At the root of these intra-European tensions is a political divide over how to move forward with China that remains as wide as ever, more than two years after the EU came together to label it a partner, competitor, and rival. This means that European capitals head into the summer with no clear idea about how they will be engaging with China in the second half of 2021. There was unanimous support on the Merkel-Macron-Xi call for an EU-China summit to be held at an “early date.” But as of early August, no one in Brussels could say when that might be. The only sure thing is that it will not be an in-person 27+1 meeting with Xi , as promised last year by European Council President Charles Michel. As one German official put it to me, “It is one thing for Xi to say yes to a 27+1 summit hosted by Angela Merkel in Leipzig. It is quite another for Xi to come to an EU summit after the German election, when Merkel is no longer in control, and where other countries may be banging on the table about Xinjiang and Hong Kong.”
The CAI is Dead, Long Live the CAI
With the dust settling on Biden’s Europe trip, I have detected some remorse in Berlin about the contents of the G7 and NATO statements of June, which were described to me as going “two to three turns too far” for Germany in terms of their criticism of China. Some officials are even questioning whether the term “systemic rival” should be quietly dropped, deeming it an unhelpful hindrance to constructive relations with Beijing. Others are still holding out hope that the EU-China Comprehensive Agreement on Investment (CAI) can be revived. If China was open to sending a signal that it is not serious about enforcing its retaliatory sanctions, I was told, perhaps the deal could be saved. One way to do this, the German official said, would be to invite members of sanctioned Berlin think tank MERICS to a conference in China. In Brussels, officials shake their heads at these musings, saying they do not believe the agreement will be back on the agenda for years—if ever.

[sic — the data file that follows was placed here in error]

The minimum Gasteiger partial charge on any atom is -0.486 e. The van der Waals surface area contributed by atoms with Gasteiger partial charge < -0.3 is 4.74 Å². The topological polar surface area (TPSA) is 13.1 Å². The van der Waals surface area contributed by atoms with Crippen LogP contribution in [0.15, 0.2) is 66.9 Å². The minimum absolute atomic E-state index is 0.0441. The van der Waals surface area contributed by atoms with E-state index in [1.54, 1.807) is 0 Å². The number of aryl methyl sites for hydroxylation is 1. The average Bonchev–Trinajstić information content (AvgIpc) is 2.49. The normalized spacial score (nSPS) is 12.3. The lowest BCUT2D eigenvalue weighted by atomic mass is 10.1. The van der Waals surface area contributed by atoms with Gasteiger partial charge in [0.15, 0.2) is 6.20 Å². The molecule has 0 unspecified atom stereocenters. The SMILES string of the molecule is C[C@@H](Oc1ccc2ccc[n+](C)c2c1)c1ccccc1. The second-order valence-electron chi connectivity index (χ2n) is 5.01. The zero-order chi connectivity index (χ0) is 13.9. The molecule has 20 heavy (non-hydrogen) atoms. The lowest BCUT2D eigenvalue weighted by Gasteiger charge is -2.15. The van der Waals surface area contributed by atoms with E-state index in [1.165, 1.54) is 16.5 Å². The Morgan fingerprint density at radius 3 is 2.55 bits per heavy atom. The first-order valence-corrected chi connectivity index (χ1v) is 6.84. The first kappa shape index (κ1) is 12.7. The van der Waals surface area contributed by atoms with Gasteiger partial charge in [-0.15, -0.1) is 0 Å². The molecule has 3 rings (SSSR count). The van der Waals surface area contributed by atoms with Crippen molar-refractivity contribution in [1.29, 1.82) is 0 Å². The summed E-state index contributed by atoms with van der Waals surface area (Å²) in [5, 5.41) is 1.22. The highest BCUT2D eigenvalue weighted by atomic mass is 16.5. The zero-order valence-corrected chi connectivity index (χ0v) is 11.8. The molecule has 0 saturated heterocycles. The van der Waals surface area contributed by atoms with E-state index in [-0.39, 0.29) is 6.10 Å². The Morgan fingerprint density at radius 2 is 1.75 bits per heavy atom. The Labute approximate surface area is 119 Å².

So on some of the most important issues surrounding the China relationship, there is nothing resembling a consensus in Europe as we head into the traditional August lull. And the fear—despite suggestions from High Representative for Foreign Affairs and Security Policy Josep Borrell that the EU could take a new look at its China strategy after the summer—is that no resolution will be possible until mid-2022 at the earliest, when the dust has settled on the German and French elections. In the meantime, the technocrats will remain busy, rolling out new regulations and convening transatlantic working groups—in the hopes that a clear political direction from the member states will eventually materialize.
Consumer of Attention
In Washington, officials are keenly aware of the risks of engaging with a Europe where this direction is lacking—and is unlikely to ever fully materialize. As one well-connected former National Security Council official told me, the Biden team has been going out of its way in recent months to engage with Europe on China—but at some point soon, it will want to focus its attention on other priorities. If transatlantic working groups are sucking up bureaucratic bandwidth, but not delivering results—because of a lack of political support or lingering divisions among the EU members—then transatlantic friction may be inevitable. “Europe is a massive consumer of diplomatic attention when it should be a net contributor,” the former official said.